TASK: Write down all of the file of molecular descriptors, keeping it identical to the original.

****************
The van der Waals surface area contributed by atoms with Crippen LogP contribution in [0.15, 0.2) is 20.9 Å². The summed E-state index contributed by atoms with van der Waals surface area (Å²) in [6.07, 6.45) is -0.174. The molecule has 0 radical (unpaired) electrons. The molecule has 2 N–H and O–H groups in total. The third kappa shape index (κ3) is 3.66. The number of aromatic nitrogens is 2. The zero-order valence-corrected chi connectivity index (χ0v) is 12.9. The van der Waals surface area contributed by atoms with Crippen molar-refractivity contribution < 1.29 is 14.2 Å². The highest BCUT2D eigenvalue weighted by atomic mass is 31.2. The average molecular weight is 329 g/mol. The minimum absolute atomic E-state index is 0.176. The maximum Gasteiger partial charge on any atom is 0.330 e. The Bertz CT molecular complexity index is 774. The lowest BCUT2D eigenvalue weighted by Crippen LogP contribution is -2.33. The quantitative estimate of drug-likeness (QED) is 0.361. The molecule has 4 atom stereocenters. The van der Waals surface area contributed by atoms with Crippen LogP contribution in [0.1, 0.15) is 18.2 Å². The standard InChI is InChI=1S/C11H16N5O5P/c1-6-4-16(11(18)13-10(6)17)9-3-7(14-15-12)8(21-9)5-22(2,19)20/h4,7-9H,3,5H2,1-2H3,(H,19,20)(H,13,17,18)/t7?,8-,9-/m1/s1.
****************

The van der Waals surface area contributed by atoms with Crippen LogP contribution in [0.15, 0.2) is 20.9 Å². The summed E-state index contributed by atoms with van der Waals surface area (Å²) in [6.07, 6.45) is -0.174. The molecule has 0 radical (unpaired) electrons. The molecule has 2 N–H and O–H groups in total. The third kappa shape index (κ3) is 3.66. The number of aromatic nitrogens is 2. The zero-order valence-corrected chi connectivity index (χ0v) is 12.9. The van der Waals surface area contributed by atoms with Crippen molar-refractivity contribution < 1.29 is 14.2 Å². The highest BCUT2D eigenvalue weighted by atomic mass is 31.2. The average molecular weight is 329 g/mol. The minimum absolute atomic E-state index is 0.176. The maximum Gasteiger partial charge on any atom is 0.330 e. The Bertz CT molecular complexity index is 774. The lowest BCUT2D eigenvalue weighted by Crippen LogP contribution is -2.33. The quantitative estimate of drug-likeness (QED) is 0.361. The molecule has 4 atom stereocenters. The van der Waals surface area contributed by atoms with Crippen LogP contribution in [0.1, 0.15) is 18.2 Å². The standard InChI is InChI=1S/C11H16N5O5P/c1-6-4-16(11(18)13-10(6)17)9-3-7(14-15-12)8(21-9)5-22(2,19)20/h4,7-9H,3,5H2,1-2H3,(H,19,20)(H,13,17,18)/t7?,8-,9-/m1/s1.